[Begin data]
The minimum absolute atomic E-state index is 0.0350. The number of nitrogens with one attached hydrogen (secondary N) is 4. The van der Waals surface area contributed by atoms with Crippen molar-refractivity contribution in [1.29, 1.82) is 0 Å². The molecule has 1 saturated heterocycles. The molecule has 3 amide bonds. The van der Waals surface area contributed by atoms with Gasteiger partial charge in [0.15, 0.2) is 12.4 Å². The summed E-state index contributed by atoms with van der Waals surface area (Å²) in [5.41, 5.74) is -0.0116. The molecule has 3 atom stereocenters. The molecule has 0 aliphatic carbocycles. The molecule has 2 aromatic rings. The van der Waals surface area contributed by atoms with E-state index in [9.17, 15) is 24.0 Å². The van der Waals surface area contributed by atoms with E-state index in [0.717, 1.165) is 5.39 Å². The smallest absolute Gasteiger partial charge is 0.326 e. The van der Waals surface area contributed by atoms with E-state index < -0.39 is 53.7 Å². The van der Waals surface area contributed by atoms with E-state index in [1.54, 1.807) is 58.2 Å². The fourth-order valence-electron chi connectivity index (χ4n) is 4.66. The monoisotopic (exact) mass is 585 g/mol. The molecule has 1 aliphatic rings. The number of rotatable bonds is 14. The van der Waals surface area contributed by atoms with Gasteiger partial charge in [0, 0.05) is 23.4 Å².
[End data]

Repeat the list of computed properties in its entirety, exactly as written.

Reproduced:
The minimum absolute atomic E-state index is 0.0350. The number of nitrogens with one attached hydrogen (secondary N) is 4. The van der Waals surface area contributed by atoms with Crippen molar-refractivity contribution in [1.29, 1.82) is 0 Å². The molecule has 1 saturated heterocycles. The molecule has 3 amide bonds. The van der Waals surface area contributed by atoms with Gasteiger partial charge in [0.15, 0.2) is 12.4 Å². The summed E-state index contributed by atoms with van der Waals surface area (Å²) in [5.41, 5.74) is -0.0116. The molecule has 3 atom stereocenters. The molecule has 0 aliphatic carbocycles. The molecule has 2 aromatic rings. The van der Waals surface area contributed by atoms with E-state index in [9.17, 15) is 24.0 Å². The van der Waals surface area contributed by atoms with E-state index in [0.717, 1.165) is 5.39 Å². The smallest absolute Gasteiger partial charge is 0.326 e. The van der Waals surface area contributed by atoms with E-state index < -0.39 is 53.7 Å². The van der Waals surface area contributed by atoms with E-state index in [1.54, 1.807) is 58.2 Å². The fourth-order valence-electron chi connectivity index (χ4n) is 4.66. The monoisotopic (exact) mass is 585 g/mol. The molecule has 1 aliphatic rings. The number of rotatable bonds is 14. The van der Waals surface area contributed by atoms with Gasteiger partial charge in [0, 0.05) is 23.4 Å².